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The Literary Dram

A Spirit in one hand, a Book in the other

The Whisky:  Glenfarclasaged 17 years

The Book:  Silent Night by Stanley Weintraub

For this Christmas season, when my thoughts turned to an historic act of peace, I chose a rich, traditional whisky. It has been one hundred years since the remarkable Christmas Truce of 1914, when common decency outshone the purveyors of war.


Golden amber hue, nearing a copper glow. Lovely to see that natural colour, nothing added. On the nose, a classy, complex waft of sherry, caramel, dried fruit and nuts, and a hint of peat. Lovely. On the palate, these intensify and bring in elements of coffee and spice. Lingers very nicely. Warming.

Glenfarclas (glen of the green grass) is in Speyside, although the owners think of their whisky simply as Highland malt. It is one of the few family-owned and managed distilleries left in Scotland, now in the fifth and sixth generations of the Grant family, which seems to have alternated between a John and a George. For its standard bottlings it eschews fancy packaging and promotional gimmickry, channelling it resources into quality whisky at reasonable prices. Glenfarclas has garnered huge respect within the industry and among discerning whisky drinkers.

2015 will be the 150th anniversary of the purchase of Glenfarclas by the first John Grant. Although a good portion of the distillery’s annual output is sold to other whisky companies for blending, it is the standard range (10, 12, 15, 17, 21, 25, 30 and 40 year-old), matured in expensive ex-Oloroso sherry casks, that has built the company’s reputation. It has an enviable 65,000 casks in warehouse, so Glenfarclas bottlers have a remarkable inventory from which to choose, and Glenfarclas drinkers have a lot of quality product to look forward to. Mine is the 17-year-old, a bottling aimed mainly at the overseas and duty-free markets.

Glenfarclas has six stills at its disposal, some of the largest in Speyside. They are direct fired, whereas the vast majority of distilleries use steam. In 1981 they tried steam, but stopped after three weeks. They weren’t satisfied with the quality of the whisky. ‘Steam might be cheaper,’ says the most recent of the George Grants, ‘but here it just made the spirit flat. We want a spirit that has weight to it. We want to age it 50 years.’

In fact this year saw the very limited release of a 60-year-old Glenfarclas.


Some years ago, while researching WWI, I discovered in a letter written from the Belgium front and reprinted in a local newspaper of the era, these words: “We came out of the trenches last evening and are not out for a few days rest but we spent Christmas Day in the trenches, and believe me it was some day. Not hardly a shot fired throughout the day, and some of the boys were over in the German trenches talking to the Germans.”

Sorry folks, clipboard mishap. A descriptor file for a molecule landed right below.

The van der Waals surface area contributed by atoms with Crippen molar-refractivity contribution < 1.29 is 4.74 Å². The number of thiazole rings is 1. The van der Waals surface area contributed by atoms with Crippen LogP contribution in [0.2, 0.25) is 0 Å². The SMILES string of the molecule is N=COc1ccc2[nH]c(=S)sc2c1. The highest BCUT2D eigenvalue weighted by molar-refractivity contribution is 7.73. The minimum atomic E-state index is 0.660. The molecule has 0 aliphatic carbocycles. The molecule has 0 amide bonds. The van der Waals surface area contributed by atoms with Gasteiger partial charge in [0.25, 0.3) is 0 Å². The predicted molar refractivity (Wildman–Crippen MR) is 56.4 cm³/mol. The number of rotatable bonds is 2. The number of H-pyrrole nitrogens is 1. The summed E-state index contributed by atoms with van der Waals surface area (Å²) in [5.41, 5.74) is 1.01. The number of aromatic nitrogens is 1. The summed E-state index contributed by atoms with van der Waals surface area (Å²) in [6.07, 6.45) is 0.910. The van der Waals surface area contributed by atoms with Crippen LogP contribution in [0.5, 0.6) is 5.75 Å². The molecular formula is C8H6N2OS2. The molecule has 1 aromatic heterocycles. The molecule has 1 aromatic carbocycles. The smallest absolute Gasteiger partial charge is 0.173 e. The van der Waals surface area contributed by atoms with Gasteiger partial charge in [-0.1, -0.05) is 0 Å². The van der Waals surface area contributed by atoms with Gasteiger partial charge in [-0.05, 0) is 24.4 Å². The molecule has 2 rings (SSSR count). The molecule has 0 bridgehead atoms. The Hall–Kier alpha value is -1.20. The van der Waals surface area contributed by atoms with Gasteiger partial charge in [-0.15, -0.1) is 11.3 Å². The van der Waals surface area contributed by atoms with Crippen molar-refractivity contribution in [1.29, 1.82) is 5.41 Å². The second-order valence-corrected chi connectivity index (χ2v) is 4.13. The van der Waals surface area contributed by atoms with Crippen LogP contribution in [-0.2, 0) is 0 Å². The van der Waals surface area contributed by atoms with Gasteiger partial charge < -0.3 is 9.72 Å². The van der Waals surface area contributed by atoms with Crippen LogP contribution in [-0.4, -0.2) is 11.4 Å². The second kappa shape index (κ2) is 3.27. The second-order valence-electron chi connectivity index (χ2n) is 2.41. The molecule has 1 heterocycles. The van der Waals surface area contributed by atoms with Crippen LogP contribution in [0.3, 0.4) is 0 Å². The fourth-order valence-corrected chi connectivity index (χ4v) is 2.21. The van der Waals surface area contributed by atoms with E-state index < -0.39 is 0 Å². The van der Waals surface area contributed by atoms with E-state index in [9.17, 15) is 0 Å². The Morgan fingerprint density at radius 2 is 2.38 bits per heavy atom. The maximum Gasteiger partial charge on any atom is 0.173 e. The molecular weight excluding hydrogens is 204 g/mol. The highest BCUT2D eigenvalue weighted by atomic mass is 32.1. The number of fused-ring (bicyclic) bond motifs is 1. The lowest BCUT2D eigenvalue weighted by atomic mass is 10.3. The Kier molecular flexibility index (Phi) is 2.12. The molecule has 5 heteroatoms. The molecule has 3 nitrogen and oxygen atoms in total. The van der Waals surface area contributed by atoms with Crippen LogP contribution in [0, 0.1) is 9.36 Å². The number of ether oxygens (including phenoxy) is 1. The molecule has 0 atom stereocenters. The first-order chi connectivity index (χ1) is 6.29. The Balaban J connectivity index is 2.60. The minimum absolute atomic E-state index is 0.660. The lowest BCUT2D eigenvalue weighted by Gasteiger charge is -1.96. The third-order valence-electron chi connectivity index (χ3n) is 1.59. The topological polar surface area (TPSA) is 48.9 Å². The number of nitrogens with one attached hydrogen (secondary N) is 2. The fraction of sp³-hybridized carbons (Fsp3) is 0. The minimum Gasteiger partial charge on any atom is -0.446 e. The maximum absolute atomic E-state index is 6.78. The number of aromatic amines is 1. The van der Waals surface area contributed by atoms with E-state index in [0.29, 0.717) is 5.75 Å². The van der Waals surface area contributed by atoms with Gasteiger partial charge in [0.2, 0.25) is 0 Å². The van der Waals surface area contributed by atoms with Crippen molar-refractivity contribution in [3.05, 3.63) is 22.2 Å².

The soldier writing the letter had lived not far from where I lived. I had visited his community several times. That touchstone of place had made the Christmas Truce that much more real to me.

In Stanley Weintraub’s Silent Night: The Story of the World War I Christmas Truce, the soldiers speak through their journals and letters and with these accumulated, personal strokes the author draws a picture of the vast, if not continuous, camaraderie between the enemy troops. The Christmas Truce, downplayed by the official histories of the war, is suddenly very real. These are moments of humanity in the midst of the dire inhumanity of the First World War.

“We had been calling to one another for some time Xmas wishes and other things. I went out and they shouted ‘no shooting’ and then somehow the scene became a peaceful one. All our men got out of the trenches and sat on the parapet, the Germans did the same, and they talked to one another in English and broken English. I got on top of the trench and talked German and asked them them to sing a German Volkslied, which they did, then our men sang quite well and each side clapped and cheered the other.”

The soldier, writing to his mother, was Captain R. J. Armes of the First North Staffordshires, in the trenches near the French village of La Chapelle d’Armentières. It could have been any one of thousands of soldiers who took part in their own version of the the Christmas armistice, whether it was a respite for each side to bury their dead, or an exchange of cigarettes, or a game of football. Whether it was trading addresses, often with Germans who had worked in England prior to the war. Or Stille Nicht sung together with Silent Night, as happened again and again, sometimes by men who in their previous lives had been opera singers.

For the most part Weintraub lets the soldiers tell their stories. It gives the book its strength, even though it is repetitive at times. Where he veers away from this approach (for example, into speculation of how the century would have unfolded if the Truce had somehow ended the war) the book is less successful.

It is the personal words, and the melodic notes of that most touching of Christmas songs, which echo through these hundred years.


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